the absolution of foreign guarantees as collateral for naira denominated loans, stabilisation securities, an increase in capital adequacy ratio, and the prudential guideline, exacerbated the cash squeeze, tightening the already tight competition.
In addition to competition between banks and individuals, the sector as a whole has been competing with non-bank financial intermediaries (NBFI).
As a result of this development, non-bank financial institutions' services have now become comparable to those supplied by commercial banks. Due to the competitive climate, banks have been scrambling for deposits, which serve as the primary raw material for their operations.
Banks have traditionally served as a mediator between savers and investors, mobilising deposits from the surplus sector, which consists of people with several investment ideas that require more capital than they have.
They also serve as a catalyst for capital formation, which is recognised as the most important factor influencing the rate of economic growth and self-sufficiency.
Furthermore, they have a very sensitive position in hastening the development of other units in the system by Nigerian banks into the money market.
The issue is determining if these new financial products efficiently mobilised deposits for banks while also benefiting depositors. The goal of this effort is to find the correct solutions to the problems mentioned above.
1.3 OBJECTIVES OF THE STUDY
(1) To recognise the various forms of new commercial bank financial products.
(2) To ascertain the degree of responsiveness of these products' depositors.
(3) Determine the extent to which these financial products have contributed to bank profit generation.
(4) Determine the elements that influence the use of these new items.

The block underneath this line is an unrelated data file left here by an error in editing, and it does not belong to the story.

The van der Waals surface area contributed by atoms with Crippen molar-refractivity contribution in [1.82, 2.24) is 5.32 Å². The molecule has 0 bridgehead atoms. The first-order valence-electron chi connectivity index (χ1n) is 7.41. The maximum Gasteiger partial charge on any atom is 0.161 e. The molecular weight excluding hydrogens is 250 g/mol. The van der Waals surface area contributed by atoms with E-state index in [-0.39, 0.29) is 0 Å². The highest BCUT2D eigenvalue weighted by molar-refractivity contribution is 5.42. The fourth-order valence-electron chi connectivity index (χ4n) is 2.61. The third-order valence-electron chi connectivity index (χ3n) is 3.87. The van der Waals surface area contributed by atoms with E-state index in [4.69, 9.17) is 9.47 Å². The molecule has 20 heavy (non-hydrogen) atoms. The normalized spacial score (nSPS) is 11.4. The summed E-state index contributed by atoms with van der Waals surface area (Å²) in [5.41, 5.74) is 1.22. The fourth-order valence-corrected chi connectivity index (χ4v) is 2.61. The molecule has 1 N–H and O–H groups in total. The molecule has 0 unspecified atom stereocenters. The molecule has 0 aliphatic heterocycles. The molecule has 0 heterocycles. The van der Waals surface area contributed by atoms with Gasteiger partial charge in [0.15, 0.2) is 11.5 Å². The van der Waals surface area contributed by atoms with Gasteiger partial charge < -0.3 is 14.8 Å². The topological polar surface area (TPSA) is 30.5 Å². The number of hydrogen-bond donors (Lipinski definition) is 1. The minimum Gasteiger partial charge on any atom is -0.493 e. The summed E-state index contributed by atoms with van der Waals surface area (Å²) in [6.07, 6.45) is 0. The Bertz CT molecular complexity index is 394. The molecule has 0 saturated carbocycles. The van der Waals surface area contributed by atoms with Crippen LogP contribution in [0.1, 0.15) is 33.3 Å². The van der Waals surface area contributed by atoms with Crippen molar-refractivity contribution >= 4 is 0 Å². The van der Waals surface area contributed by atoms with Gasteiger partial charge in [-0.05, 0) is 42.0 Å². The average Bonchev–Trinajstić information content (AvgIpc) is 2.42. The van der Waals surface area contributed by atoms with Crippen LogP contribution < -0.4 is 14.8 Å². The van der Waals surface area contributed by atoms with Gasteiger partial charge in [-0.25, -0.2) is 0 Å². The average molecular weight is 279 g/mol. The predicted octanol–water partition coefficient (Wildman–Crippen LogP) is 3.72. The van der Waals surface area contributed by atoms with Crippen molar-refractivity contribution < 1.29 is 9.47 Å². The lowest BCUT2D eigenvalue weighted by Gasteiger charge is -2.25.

(5) To assess the market potential for existing instruments as well as the feasibility of introducing new ones.
(6) To propose recommendations that will assist commercial banks in resolving the issues impeding the development of these new financial products.
1.4 RESEARCH QUESTIONS
1. What are the numerous forms of new commercial bank financial products?
2. What is the level of receptivity of depositors to these products?
3. How much have these financial products contributed to bank profit generation?
4. What variables influence the adoption of these new products?
5. What are the prospects for existing instruments, as well as the potential of new ones entering the market?
6. What are the advice that could help commercial banks overcome the obstacles to the development of these new financial products?
1.5 RESEARCH HYPOTHESIS
(1) Ho: There is no discernible level of response.
Customers are drawn to these products because of their high quality.
Hello: There is a great level of responsiveness of
the depositors to these things.
(2) Ho: No financial products have been donated.